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Line 6 Link Cable

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Hey All, I've been trying to buy the correct cable to link my PD HD500X to my DT50 and so far haven't been able to find a store that carries it. Line 6 recommends using an XLR cable that's AES/EBU rated for transmitting digital signals, not a regular XLR mic cable that's for analog signals. What kind of experience have any of you had with using an XLR cable vs the digital version? Any noticeable difference or issues? What brand would you recommend?

 

Thanks :)

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there can be noticeable differences... or not...  meaning the quality of the cable is what really determines that...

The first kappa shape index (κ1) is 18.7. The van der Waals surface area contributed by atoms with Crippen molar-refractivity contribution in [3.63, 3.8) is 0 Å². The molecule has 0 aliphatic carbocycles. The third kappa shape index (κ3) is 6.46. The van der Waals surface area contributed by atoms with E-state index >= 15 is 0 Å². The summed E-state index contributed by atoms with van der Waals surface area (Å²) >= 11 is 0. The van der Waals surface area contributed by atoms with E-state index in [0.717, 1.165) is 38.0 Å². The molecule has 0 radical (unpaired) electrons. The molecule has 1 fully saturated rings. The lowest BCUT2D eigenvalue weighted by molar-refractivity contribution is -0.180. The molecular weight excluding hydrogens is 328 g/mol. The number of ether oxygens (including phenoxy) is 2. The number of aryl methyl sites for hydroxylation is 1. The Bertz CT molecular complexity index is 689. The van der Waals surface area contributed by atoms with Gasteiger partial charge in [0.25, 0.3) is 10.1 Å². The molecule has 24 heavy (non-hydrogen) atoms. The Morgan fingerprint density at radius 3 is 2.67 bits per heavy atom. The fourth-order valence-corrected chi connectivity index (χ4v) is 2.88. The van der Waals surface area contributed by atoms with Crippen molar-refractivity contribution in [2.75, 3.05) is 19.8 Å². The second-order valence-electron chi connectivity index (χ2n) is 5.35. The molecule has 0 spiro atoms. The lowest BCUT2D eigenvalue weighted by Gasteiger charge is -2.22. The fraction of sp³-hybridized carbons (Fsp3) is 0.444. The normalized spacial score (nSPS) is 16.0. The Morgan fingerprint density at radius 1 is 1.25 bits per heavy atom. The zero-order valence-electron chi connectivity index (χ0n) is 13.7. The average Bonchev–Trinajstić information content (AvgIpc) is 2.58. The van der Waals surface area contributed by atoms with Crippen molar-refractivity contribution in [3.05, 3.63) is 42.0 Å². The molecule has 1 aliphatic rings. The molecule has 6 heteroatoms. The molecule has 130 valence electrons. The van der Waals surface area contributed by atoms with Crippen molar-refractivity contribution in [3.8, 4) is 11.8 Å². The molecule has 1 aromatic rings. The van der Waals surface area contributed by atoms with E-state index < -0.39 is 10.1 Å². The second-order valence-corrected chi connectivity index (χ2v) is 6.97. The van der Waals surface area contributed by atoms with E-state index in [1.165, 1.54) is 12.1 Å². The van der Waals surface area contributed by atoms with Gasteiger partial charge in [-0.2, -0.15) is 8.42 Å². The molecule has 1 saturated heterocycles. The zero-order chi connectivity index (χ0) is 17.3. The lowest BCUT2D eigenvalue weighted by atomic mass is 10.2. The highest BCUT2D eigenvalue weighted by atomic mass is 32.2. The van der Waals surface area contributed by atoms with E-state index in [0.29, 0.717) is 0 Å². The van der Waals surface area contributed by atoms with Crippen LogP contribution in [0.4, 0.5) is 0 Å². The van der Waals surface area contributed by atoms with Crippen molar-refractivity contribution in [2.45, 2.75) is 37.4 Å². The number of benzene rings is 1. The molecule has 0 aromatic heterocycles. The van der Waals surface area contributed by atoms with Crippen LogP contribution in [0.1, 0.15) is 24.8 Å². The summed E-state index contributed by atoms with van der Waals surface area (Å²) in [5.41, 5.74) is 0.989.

you can use a regular xlr cable without issue in many cases.

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I've used a 5 ft Hosa XLR AES/EBU and a 20 ft XLR Monster cable with no problems although not in a band or gig. You may run into problems with RF infiltration using a cable less than AES/EBU standards.

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I did check the Hosa site and they listed two XLR AES/EBU cables. One was the Hosa brand and the other was the Neutrik brand. Big differences in the prices between these two cables for the same length of cable. I do believe in purchasing good cables as they are the lifeline of your rig. It's hard to find out what exactly the differences are between regular XLR cables and AES/EBU cables but I believe it has something to do with the capacitance values and possibly shielding properties. It's strange that big music stores don't carry the AES/EBU cables but they can order them for me.

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Just my own opinion...